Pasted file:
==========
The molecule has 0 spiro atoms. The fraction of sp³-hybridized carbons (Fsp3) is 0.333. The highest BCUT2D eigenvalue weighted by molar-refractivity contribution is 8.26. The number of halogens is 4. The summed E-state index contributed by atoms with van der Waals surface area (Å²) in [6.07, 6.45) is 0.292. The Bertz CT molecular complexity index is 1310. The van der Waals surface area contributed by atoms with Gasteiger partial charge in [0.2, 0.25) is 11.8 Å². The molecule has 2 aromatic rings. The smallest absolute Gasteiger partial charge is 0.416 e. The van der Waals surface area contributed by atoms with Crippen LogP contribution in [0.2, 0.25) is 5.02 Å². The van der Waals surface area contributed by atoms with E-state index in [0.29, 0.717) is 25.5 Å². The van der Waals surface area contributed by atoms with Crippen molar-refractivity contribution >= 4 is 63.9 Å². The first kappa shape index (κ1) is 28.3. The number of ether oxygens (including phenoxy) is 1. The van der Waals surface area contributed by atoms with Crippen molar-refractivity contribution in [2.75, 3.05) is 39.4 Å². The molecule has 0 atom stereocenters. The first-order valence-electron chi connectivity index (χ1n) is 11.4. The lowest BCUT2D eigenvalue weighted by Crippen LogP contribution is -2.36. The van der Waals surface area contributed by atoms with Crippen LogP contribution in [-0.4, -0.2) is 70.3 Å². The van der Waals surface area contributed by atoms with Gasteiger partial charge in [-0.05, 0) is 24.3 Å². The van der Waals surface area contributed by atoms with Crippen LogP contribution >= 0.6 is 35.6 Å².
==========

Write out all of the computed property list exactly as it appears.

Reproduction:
The molecule has 0 spiro atoms. The fraction of sp³-hybridized carbons (Fsp3) is 0.333. The highest BCUT2D eigenvalue weighted by molar-refractivity contribution is 8.26. The number of halogens is 4. The summed E-state index contributed by atoms with van der Waals surface area (Å²) in [6.07, 6.45) is 0.292. The Bertz CT molecular complexity index is 1310. The van der Waals surface area contributed by atoms with Gasteiger partial charge in [0.2, 0.25) is 11.8 Å². The molecule has 2 aromatic rings. The smallest absolute Gasteiger partial charge is 0.416 e. The van der Waals surface area contributed by atoms with Crippen LogP contribution in [0.2, 0.25) is 5.02 Å². The van der Waals surface area contributed by atoms with E-state index in [0.29, 0.717) is 25.5 Å². The van der Waals surface area contributed by atoms with Crippen molar-refractivity contribution >= 4 is 63.9 Å². The first kappa shape index (κ1) is 28.3. The number of ether oxygens (including phenoxy) is 1. The van der Waals surface area contributed by atoms with Crippen molar-refractivity contribution in [2.75, 3.05) is 39.4 Å². The molecule has 0 atom stereocenters. The first-order valence-electron chi connectivity index (χ1n) is 11.4. The lowest BCUT2D eigenvalue weighted by Crippen LogP contribution is -2.36. The van der Waals surface area contributed by atoms with Crippen LogP contribution in [-0.4, -0.2) is 70.3 Å². The van der Waals surface area contributed by atoms with Gasteiger partial charge in [-0.05, 0) is 24.3 Å². The van der Waals surface area contributed by atoms with Crippen LogP contribution >= 0.6 is 35.6 Å².